Standard vs. Itemized Deduction: Which One Should You Take?
imacon/iStockStandard versus itemized deduction: Which one should you claim? If this question is weighing heavily on your mind as you file your taxes this year—or you’re wondering what may be in store for 2018 once all the new tax reforms take effect—then let this guide help you decide.
Particularly if you’ve bought a home recently, itemizing your deductions could save you major money when you file, but we’ll break it down to help you make the decision on a standard versus itemized deduction.
What is the standard deduction?
When you file your tax return, you can deduct certain expenses from your taxable income. For instance, if you’re in the 25% tax bracket, every $1,000 in itemized deductions you claim knocks $250 off your taxes.
Nearly 2 out of every 3 tax filers claim the standard deduction, which is essentially a flat-dollar, no-questions-asked reduction to your adjusted gross income. Congress sets the amount of the standard deduction, and it’s typically adjusted each year for inflation.
For 2017, the standard deduction is $6,350 for single filers and $12,700 for married couples filing jointly.
Next year, thanks to the new tax law, it will nearly double, to $12,000 for individuals and $24,000 for joint filers.
Here are some of the benefits to taking a standard deduction:
It allows you a deduction even if you have no expenses that qualify as itemized deductions.
It eliminates the need to keep records and receipts of your expenses in case you’re audited by the IRS.
It lets you avoid having to track medical expenses, charitable donations, and other itemizable deductions throughout the year.
It saves you the trouble of needing to understand the nuances of tax law.
What are itemized deductions?
Although claiming the standard deduction is easy and convenient, choosing to itemize can potentially save you thousands of dollars, says Mark Steber, chief tax officer at Jackson Hewitt.
“Don’t be lulled into thinking the standard deduction is always a better answer,” Steber says. That advice especially applies to homeowners.
“Buying a home has the single largest impact on your tax return,” says Steber, adding that a home purchases is “an anchor item that can move someone into the itemized taxpayer category.”
Itemizing your deductions may enable you to deduct these expenses:
Home mortgage interest (note the exceptions below)
Real estate and personal property taxes
State and local income taxes or sales taxes (but not both)
Gifts to charities
Casualty or theft losses
Unreimbursed medical and dental expenses
Unreimbursed employee business expenses
Miscellaneous expenses (note that this is set to expire in 2018)
Why itemizing often makes sense for homeowners
Under the new law, current homeowners can continue to deduct interest on a total of $1 million of mortgage debt for a first and second home. But new buyers can deduct interest on only $750,000 for a first and second home.
It’s still possible that if you own a home, your mortgage interest alone might exceed the standard deduction, says Steve Albert, director of tax services at CPA wealth management firm Glass Jacobson. In this case, it’s a no-brainer to itemize your deductions. (But whatever the outcome of that calculation this year, make sure to run it again next year.)
This is particularly true if you bought a house recently, since most mortgages are front-loaded to pay mortgage interest rather than whittle down the principal (which is the amount you borrowed).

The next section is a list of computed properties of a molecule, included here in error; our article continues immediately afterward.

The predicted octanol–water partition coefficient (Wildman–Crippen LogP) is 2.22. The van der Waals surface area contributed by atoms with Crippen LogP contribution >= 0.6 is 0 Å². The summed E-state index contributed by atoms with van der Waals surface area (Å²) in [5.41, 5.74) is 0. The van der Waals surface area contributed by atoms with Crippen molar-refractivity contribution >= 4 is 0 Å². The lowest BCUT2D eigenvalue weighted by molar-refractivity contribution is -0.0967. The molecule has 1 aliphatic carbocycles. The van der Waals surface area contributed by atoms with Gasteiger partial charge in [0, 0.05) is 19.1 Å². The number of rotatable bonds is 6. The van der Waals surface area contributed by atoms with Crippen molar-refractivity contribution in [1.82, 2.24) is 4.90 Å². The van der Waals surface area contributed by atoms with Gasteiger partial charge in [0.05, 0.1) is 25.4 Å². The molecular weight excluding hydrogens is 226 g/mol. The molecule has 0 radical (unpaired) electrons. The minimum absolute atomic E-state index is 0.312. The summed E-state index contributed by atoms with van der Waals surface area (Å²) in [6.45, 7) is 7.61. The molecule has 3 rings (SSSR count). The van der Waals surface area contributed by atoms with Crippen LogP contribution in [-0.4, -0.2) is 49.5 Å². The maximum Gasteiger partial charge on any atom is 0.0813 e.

For instance: If you have a 30-year loan for $400,000 at a fixed 5% interest rate, in the first year of your mortgage, you’ll pay off only $5,901 in principal but a whopping $19,866 in interest. That alone exceeds an individual’s standard $6,350 deduction for 2017, and even the $12,000 deduction for 2018. So whether you’re filing taxes this year or next, itemizing would make total sense.
Plus: If you bought your house in 2017 and paid points—which are essentially a way to prepay interest upfront to lower your monthly mortgage bills—these points count as mortgage interest, too, amounting to more tax savings.
On the other hand, if you’ve owned your home for a while, then your mortgage interest may not amount to much. By the 25th year of that same $400,000 loan, you’ll pay only $6,223 in interest. However, keep in mind that your property taxes are an itemized deduction, too—and combined with mortgage interest and other deductions, could easily push you over the top into itemizing territory. (For 2018, note that taxpayers will be able to deduct a total of only $10,000 in property and income or sales taxes.)
Itemized vs. standard deduction: Which is right for you?
Not sure how much you paid in mortgage interest and property taxes last year? To get a ballpark, you can punch your info into an online mortgage calculator. Also, early in the new year, your mortgage lender should mail you a mortgage interest statement (Form 1098) with the total you paid during the previous year.
“And if you had your property taxes impounded in your loan, your taxes will appear on your 1098 as well,” says Lisa Greene-Lewis, a CPA and tax expert at TurboTax.
Another DIY approach to see if your combined itemized tax deductions are larger than your standard tax deduction is to fill out the IRS Schedule A form, which outlines all federal itemized deductions line by line.
You can also consult an accountant (you can search for a tax professional in your area using the IRS directory of tax return preparers). But as a general rule, if you bought a home recently, you’re a prime candidate to itemize, so don’t let these potential savings pass you by without checking!
The post Standard vs. Itemized Deduction: Which One Should You Take? appeared first on Real Estate News & Insights | realtor.com®.
Author: Daniel Bortz
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